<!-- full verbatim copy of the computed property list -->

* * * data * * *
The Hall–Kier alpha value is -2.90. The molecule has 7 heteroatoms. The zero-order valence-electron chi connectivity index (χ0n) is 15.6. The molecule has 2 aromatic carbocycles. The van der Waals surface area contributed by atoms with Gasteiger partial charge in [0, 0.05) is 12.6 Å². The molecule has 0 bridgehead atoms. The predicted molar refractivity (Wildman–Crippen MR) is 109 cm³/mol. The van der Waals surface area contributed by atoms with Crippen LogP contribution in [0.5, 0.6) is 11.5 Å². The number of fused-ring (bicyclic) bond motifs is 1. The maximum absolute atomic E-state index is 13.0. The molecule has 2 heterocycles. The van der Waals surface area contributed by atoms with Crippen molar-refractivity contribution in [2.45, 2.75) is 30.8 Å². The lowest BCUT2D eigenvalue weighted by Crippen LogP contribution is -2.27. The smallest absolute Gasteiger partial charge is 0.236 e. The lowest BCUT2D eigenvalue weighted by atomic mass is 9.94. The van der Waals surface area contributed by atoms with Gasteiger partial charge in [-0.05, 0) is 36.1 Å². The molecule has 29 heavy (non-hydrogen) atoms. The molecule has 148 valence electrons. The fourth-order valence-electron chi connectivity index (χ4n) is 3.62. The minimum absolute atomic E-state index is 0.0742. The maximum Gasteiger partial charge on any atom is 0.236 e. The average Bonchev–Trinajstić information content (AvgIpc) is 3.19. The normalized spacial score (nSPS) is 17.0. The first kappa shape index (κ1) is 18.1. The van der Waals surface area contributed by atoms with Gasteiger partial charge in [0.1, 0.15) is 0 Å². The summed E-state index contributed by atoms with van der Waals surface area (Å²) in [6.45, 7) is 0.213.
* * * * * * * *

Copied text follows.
The Hall–Kier alpha value is -2.90. The molecule has 7 heteroatoms. The zero-order valence-electron chi connectivity index (χ0n) is 15.6. The molecule has 2 aromatic carbocycles. The van der Waals surface area contributed by atoms with Gasteiger partial charge in [0, 0.05) is 12.6 Å². The molecule has 0 bridgehead atoms. The predicted molar refractivity (Wildman–Crippen MR) is 109 cm³/mol. The van der Waals surface area contributed by atoms with Crippen LogP contribution in [0.5, 0.6) is 11.5 Å². The number of fused-ring (bicyclic) bond motifs is 1. The maximum absolute atomic E-state index is 13.0. The molecule has 2 heterocycles. The van der Waals surface area contributed by atoms with Crippen molar-refractivity contribution in [2.45, 2.75) is 30.8 Å². The lowest BCUT2D eigenvalue weighted by Crippen LogP contribution is -2.27. The smallest absolute Gasteiger partial charge is 0.236 e. The lowest BCUT2D eigenvalue weighted by atomic mass is 9.94. The van der Waals surface area contributed by atoms with Gasteiger partial charge in [-0.05, 0) is 36.1 Å². The molecule has 29 heavy (non-hydrogen) atoms. The molecule has 148 valence electrons. The fourth-order valence-electron chi connectivity index (χ4n) is 3.62. The minimum absolute atomic E-state index is 0.0742. The maximum Gasteiger partial charge on any atom is 0.236 e. The average Bonchev–Trinajstić information content (AvgIpc) is 3.19. The normalized spacial score (nSPS) is 17.0. The first kappa shape index (κ1) is 18.1. The van der Waals surface area contributed by atoms with Gasteiger partial charge in [0.1, 0.15) is 0 Å². The summed E-state index contributed by atoms with van der Waals surface area (Å²) in [6.45, 7) is 0.213.